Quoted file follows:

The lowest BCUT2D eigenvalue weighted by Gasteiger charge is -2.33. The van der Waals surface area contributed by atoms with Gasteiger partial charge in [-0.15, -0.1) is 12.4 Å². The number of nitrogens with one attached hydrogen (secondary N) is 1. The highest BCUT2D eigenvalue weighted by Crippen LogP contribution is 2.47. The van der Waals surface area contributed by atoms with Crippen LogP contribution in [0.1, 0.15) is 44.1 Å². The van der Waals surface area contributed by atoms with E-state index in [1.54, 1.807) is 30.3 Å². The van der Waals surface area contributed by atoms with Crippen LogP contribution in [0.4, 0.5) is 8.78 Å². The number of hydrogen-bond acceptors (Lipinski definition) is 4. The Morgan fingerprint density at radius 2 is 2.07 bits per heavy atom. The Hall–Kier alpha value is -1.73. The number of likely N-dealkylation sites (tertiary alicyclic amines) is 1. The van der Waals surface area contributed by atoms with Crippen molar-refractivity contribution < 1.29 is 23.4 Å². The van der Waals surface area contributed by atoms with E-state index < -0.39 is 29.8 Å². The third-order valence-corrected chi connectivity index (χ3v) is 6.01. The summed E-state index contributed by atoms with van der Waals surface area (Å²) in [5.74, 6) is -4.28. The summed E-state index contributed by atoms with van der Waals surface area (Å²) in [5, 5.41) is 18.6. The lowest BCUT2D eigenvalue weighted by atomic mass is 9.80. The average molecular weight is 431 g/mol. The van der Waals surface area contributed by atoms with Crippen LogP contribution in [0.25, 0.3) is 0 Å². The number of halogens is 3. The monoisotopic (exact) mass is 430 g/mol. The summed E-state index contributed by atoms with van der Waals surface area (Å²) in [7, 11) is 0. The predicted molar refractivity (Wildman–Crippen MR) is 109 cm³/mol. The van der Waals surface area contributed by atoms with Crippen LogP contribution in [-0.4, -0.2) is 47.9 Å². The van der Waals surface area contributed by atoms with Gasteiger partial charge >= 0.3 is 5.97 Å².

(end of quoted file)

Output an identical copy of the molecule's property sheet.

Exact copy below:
The lowest BCUT2D eigenvalue weighted by Gasteiger charge is -2.33. The van der Waals surface area contributed by atoms with Gasteiger partial charge in [-0.15, -0.1) is 12.4 Å². The number of nitrogens with one attached hydrogen (secondary N) is 1. The highest BCUT2D eigenvalue weighted by Crippen LogP contribution is 2.47. The van der Waals surface area contributed by atoms with Crippen LogP contribution in [0.1, 0.15) is 44.1 Å². The van der Waals surface area contributed by atoms with E-state index in [1.54, 1.807) is 30.3 Å². The van der Waals surface area contributed by atoms with Crippen LogP contribution in [0.4, 0.5) is 8.78 Å². The number of hydrogen-bond acceptors (Lipinski definition) is 4. The Morgan fingerprint density at radius 2 is 2.07 bits per heavy atom. The Hall–Kier alpha value is -1.73. The number of likely N-dealkylation sites (tertiary alicyclic amines) is 1. The van der Waals surface area contributed by atoms with Crippen molar-refractivity contribution < 1.29 is 23.4 Å². The van der Waals surface area contributed by atoms with E-state index < -0.39 is 29.8 Å². The third-order valence-corrected chi connectivity index (χ3v) is 6.01. The summed E-state index contributed by atoms with van der Waals surface area (Å²) in [5.74, 6) is -4.28. The summed E-state index contributed by atoms with van der Waals surface area (Å²) in [5, 5.41) is 18.6. The lowest BCUT2D eigenvalue weighted by atomic mass is 9.80. The average molecular weight is 431 g/mol. The van der Waals surface area contributed by atoms with Crippen LogP contribution in [0.25, 0.3) is 0 Å². The number of halogens is 3. The monoisotopic (exact) mass is 430 g/mol. The summed E-state index contributed by atoms with van der Waals surface area (Å²) in [7, 11) is 0. The predicted molar refractivity (Wildman–Crippen MR) is 109 cm³/mol. The van der Waals surface area contributed by atoms with Crippen LogP contribution in [-0.4, -0.2) is 47.9 Å². The van der Waals surface area contributed by atoms with Gasteiger partial charge >= 0.3 is 5.97 Å².